Author Topic: High Level Language in MASM  (Read 74787 times)

CommonTater

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Re: High Level Language in MASM
« Reply #60 on: November 23, 2012, 11:03:18 PM »
:biggrin:

DAMN, I knew it would happen !!!! HOLY WAR !   :P

Not to worry, Hutch...  I learned a long time ago to never argue with a zealot...
But I still get a kick out of prodding them once in a while.


hutch--

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Re: High Level Language in MASM
« Reply #61 on: November 23, 2012, 11:36:04 PM »
 :biggrin:

Yeah, particularly if you use a sharp stick.  :P
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jj2007

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Re: High Level Language in MASM
« Reply #62 on: November 24, 2012, 01:05:30 AM »
This is C...
Code: [Select]
if (Myflag)
  puts("flag was set\n hooray");
else
  puts("flag was clear");

FYI  they are two separate languages.

Soooorry  :redface:
So C++ couts, and C puts text on the screen. Interesting.
And you could have two lines without {brackets} in C, like this? I mean, the C compiler understands that the two lines between if and else belong to the same scope?

Code: [Select]
if (Myflag)
  puts("flag was set");
  puts("hooray");
else
  puts("flag was clear");

CommonTater

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Re: High Level Language in MASM
« Reply #63 on: November 24, 2012, 02:12:09 AM »
So C++ couts, and C puts text on the screen. Interesting.
And you could have two lines without {brackets} in C, like this? I mean, the C compiler understands that the two lines between if and else belong to the same scope?

Code: [Select]
if (Myflag)
  puts("flag was set");
  puts("hooray");
else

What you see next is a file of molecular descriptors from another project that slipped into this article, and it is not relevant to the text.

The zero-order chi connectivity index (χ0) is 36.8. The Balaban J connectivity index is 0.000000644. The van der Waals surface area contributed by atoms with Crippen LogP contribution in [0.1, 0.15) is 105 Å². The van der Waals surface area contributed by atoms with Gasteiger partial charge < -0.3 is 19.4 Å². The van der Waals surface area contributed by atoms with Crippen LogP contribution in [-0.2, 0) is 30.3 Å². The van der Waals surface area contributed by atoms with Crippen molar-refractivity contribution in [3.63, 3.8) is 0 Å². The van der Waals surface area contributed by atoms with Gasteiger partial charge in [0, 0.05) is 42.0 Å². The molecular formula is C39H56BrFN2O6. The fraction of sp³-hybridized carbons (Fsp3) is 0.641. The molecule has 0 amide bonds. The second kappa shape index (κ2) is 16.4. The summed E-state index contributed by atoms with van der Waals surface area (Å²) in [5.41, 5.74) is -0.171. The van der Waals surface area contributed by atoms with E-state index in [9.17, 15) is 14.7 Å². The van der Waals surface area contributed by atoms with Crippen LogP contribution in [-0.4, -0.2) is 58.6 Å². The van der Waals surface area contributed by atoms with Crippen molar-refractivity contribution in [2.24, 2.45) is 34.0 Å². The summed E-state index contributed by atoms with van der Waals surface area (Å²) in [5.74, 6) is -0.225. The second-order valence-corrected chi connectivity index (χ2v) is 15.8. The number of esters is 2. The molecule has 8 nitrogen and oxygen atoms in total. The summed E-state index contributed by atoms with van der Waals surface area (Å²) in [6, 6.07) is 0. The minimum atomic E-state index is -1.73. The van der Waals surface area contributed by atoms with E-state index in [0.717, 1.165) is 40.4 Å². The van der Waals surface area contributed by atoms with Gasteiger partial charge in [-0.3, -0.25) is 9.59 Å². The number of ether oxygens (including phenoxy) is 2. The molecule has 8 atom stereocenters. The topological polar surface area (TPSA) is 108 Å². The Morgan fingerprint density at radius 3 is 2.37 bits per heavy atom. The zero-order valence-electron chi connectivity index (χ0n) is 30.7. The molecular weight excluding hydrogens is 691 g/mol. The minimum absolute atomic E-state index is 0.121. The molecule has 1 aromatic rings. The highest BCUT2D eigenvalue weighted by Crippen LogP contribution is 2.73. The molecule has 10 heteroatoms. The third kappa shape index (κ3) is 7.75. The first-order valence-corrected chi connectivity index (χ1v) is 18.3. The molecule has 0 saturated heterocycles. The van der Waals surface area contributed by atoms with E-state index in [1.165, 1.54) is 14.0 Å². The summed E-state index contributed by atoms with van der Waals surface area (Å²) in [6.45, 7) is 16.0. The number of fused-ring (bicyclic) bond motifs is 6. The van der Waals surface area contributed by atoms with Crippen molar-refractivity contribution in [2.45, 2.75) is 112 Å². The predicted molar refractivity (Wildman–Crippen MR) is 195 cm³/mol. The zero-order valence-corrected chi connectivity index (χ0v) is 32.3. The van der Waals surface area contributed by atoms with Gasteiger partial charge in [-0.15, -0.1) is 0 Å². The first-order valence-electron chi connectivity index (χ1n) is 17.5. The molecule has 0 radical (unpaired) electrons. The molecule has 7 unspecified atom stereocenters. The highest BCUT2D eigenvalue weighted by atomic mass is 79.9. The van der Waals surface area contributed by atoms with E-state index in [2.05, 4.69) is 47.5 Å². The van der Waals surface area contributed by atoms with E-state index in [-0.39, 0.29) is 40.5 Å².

puts("flag was clear");

No it doesn't... you would need brackets on the first part but not on the second.  However it's much easier to do it the way I showed in my origial example... since you have two puts statements you can simply merge the strings and have one call.

You do this...
Code: [Select]
if (Myflag)
  {
     puts("flag was set");
     puts("hooray");
  }
else
  puts("flag was clear");

The thing is you are revealing that you don't actually know enough about these languages to offer a valid critique.  Why don't you take in a couple of tutorials...  like THIS ...Play with the code, try the examples and then see what you think, once armed with real information?
 
Most of the outspoken opposition I hear to various programming languages comes from a natural human tendency to react to difference in a negative way.  I'm here by invitation to do two things... First, to offer up Easy Build (in the IDE forum) for beta testing and Second to learn a little ASM.  I look at some of the code snippets here and find myself naturally going "Oh WTF is THIS???" but through experience learning new languages and procedures, I know this is just a reaction to difference... its a semantically different way of expressing the same instructions to the CPU and not a flaw at all. 
 
There are many many cases of "distinction without difference" in this world... C uses puts(), C++ uses cout, Pascal uses write(), BASIC uses print, and so on... in the end they're all calls to the API's WriteConsole() function, which is really the only way to get something onto a console screen... The semantics employed in doing that are unimportant.  This truly is disctinction without difference and to criticise any one as being worse than the others is a fools errand.  In the end all you're really saying is "I don't understand this and it scares me".
 

jj2007

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Re: High Level Language in MASM
« Reply #64 on: November 24, 2012, 03:57:48 AM »
C uses puts(), C++ uses cout, Pascal uses write(), BASIC uses print, and so on... in the end they're all calls to the API's WriteConsole() function, which is really the only way to get something onto a console screen... The semantics employed in doing that are unimportant.  This truly is disctinction without difference and to criticise any one as being worse than the others is a fools errand.  In the end all you're really saying is "I don't understand this and it scares me".

Hi Tater,

No offense meant - but I do understand C, and I am not scared, just amused. I know that you can merge the two lines, but I also know that in order to squeeze in one more instruction, you must revert to {ugly brackets} that you so kindly made disappear by joining the two puts statements.

And semantics do matter. Print and Write are user-friendly, cout and puts aren't. They reflect the attitude of C coders who say, more or less openly, "you hobby coders with your BASIC spaghetti code and GOTOs all over the place, do not speak up when professionals are around" (I haven't used any GOTO in the last 25 years). Many C coders have similar "respect" for assembly coders, they see them as freaks who have missed the train etc...